Facts About Teddy Bear Hamsters

By Elle Di Jensen

With their adorable faces and their shaggy hair, teddy bear hamsters are the rock stars of the rodent world. Their pictures adorn greeting cards, posters, coffee mugs and T-shirts -- yet their presence in pet shops has diminished. Though they're delightful pets, they're exceptionally susceptible to wet tail, a potentially fatal disease.

A Syrian by Any Other Name

Teddy bear hamsters aren't a breed unto themselves; they're long-hair variants of Syrian or golden hamsters. A recessive gene causes some Syrian hamsters to have long hair. Just like the short-hair Syrians, long-hair or teddy bear hamsters come in a variety of fur colors including tan, cream, white, dark brown and black, and combinations of two or more of those colors.

Stirring Up the Gene Pool

Because genes are involved, long hair in Syrian hamsters isn't necessarily a lottery game that bestows flowing locks on some and short hair on others. If two long-haired hamsters mate, all of the babies will be long-haired. According to the hamster breeder website Hammy's World, breeding a long-haired hamster with a short-haired one will produce a mixed litter with both varieties.

Males Versus Females

If your teddy bear hamster's hair seems especially out of control, long enough to stick out wildly every which way, it's likely you have a boy. According to the Encyclopedia of Life, male teddy bear hamsters typically have visibly longer fur than females do. The difference in fur length for males and females is especially noticeable in the flare of fur along their sides and hindquarters, sometimes called a skirt.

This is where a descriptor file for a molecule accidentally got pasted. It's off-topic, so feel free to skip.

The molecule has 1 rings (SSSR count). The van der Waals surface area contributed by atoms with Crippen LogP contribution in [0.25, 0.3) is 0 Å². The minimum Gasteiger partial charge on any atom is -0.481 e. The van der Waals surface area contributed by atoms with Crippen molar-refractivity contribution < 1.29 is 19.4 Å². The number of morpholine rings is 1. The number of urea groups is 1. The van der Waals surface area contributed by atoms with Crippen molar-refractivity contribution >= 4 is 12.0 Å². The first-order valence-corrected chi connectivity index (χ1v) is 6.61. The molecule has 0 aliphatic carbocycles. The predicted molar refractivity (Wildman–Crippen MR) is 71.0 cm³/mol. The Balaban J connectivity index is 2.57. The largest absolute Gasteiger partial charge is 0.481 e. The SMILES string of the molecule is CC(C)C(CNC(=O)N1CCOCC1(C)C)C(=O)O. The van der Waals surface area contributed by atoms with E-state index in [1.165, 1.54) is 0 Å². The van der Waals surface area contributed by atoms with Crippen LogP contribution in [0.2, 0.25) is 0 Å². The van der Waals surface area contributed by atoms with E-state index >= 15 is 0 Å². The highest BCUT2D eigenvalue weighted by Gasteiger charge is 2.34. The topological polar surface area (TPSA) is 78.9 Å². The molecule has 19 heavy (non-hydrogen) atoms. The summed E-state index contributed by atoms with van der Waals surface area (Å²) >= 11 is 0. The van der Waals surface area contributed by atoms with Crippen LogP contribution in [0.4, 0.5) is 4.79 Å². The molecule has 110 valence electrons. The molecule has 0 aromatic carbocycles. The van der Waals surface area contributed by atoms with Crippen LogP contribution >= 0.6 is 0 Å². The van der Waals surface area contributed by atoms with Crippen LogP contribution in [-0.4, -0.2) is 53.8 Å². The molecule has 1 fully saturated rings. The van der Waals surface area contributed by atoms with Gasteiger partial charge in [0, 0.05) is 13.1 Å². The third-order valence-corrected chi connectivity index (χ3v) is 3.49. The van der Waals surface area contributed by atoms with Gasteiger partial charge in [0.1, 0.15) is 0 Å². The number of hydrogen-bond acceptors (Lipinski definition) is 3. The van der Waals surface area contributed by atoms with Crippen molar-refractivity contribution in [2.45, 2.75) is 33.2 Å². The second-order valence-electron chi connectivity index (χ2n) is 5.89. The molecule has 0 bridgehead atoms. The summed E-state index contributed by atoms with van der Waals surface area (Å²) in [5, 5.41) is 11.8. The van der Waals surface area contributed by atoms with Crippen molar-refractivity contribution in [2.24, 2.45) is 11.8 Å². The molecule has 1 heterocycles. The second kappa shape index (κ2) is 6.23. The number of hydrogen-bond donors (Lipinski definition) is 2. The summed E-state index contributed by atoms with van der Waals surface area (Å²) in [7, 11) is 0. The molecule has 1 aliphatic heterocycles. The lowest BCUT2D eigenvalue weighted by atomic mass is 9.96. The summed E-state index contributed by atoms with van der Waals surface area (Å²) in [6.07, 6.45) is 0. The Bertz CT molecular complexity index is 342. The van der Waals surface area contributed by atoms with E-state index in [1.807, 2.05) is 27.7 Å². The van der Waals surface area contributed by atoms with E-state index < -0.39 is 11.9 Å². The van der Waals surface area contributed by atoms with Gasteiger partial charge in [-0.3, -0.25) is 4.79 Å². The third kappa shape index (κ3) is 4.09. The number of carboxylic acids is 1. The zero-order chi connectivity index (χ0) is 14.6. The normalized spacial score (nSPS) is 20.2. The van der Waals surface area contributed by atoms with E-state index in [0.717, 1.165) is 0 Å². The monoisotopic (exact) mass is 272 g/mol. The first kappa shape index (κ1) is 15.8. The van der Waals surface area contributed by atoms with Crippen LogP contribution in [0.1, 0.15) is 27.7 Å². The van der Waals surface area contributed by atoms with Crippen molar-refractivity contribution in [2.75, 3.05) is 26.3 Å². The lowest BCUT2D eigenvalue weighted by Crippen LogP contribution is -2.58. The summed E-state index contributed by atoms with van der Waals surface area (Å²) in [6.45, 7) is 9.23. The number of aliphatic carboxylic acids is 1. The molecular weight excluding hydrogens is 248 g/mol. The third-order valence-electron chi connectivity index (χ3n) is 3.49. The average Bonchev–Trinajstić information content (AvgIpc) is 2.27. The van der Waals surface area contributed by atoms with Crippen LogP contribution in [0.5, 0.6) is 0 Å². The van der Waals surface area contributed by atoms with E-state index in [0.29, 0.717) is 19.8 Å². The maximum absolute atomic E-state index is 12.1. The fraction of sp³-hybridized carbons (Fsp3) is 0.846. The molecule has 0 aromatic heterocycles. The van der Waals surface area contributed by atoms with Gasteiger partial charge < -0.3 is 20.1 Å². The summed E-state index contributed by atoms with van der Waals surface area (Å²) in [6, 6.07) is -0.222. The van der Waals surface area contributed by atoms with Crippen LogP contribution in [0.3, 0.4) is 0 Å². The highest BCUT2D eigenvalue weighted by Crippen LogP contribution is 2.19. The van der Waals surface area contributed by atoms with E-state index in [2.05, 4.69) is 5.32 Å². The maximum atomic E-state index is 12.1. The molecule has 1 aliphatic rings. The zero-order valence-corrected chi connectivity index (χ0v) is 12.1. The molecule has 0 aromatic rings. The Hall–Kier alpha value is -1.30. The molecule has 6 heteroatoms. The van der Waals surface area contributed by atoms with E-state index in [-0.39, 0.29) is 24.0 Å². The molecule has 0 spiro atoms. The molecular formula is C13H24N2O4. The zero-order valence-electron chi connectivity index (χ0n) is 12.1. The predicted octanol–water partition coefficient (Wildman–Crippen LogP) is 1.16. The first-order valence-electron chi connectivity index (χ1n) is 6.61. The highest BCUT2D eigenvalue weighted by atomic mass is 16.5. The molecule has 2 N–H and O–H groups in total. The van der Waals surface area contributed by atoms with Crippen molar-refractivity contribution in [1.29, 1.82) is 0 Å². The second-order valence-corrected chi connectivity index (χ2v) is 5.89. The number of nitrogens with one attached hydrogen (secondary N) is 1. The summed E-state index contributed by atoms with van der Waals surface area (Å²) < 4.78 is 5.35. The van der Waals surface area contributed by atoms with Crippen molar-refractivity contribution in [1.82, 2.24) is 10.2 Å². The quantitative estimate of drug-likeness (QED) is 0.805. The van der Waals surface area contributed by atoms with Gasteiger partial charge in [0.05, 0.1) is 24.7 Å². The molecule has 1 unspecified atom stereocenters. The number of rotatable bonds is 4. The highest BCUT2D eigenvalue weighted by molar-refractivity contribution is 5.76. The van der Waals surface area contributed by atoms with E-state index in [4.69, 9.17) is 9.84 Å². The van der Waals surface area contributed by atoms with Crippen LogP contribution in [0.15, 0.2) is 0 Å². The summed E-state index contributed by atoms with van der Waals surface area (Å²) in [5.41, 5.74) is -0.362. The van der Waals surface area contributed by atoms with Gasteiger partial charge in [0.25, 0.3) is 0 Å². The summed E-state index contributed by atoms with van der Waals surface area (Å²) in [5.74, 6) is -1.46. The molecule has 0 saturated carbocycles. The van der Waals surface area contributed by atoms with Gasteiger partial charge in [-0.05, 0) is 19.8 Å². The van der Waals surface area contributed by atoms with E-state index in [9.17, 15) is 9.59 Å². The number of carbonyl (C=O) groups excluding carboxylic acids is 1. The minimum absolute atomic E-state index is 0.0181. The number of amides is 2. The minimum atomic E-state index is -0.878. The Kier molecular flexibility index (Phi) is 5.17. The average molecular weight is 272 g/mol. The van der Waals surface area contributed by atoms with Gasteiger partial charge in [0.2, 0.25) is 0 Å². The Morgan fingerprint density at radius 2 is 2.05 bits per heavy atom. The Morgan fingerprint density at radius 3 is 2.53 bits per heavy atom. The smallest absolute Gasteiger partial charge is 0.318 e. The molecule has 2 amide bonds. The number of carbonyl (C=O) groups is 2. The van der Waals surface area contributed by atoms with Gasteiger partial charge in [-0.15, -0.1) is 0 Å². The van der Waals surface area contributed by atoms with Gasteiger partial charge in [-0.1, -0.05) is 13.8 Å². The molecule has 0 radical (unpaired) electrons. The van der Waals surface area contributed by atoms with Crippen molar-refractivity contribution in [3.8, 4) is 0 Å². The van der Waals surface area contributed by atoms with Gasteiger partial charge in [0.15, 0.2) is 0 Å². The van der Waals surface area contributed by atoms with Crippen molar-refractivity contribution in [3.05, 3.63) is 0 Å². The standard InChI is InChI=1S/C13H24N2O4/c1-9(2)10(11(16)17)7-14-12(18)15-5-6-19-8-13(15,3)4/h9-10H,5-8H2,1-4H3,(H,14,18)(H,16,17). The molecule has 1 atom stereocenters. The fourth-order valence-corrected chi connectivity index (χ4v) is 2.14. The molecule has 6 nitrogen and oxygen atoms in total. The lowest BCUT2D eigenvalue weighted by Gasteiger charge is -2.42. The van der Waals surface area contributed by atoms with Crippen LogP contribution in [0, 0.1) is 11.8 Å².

Watch Out for Wet Tail

Wet tail is an intestinal disease that any breed of hamster can get, but teddy bear hamsters are more vulnerable to it. It's called wet tail because of one of its most obvious symptoms: a wet, soiled area around the hamster's tail, caused by the watery diarrhea that is another symptom of the disease. According to the Veterinary Partner website, other indications of wet tail include loss of appetite, irritability, discontinued grooming and hunched posture. The mortality rate is high, so it's vital to get your hamster to the vet for treatment if you see evidence of wet tail.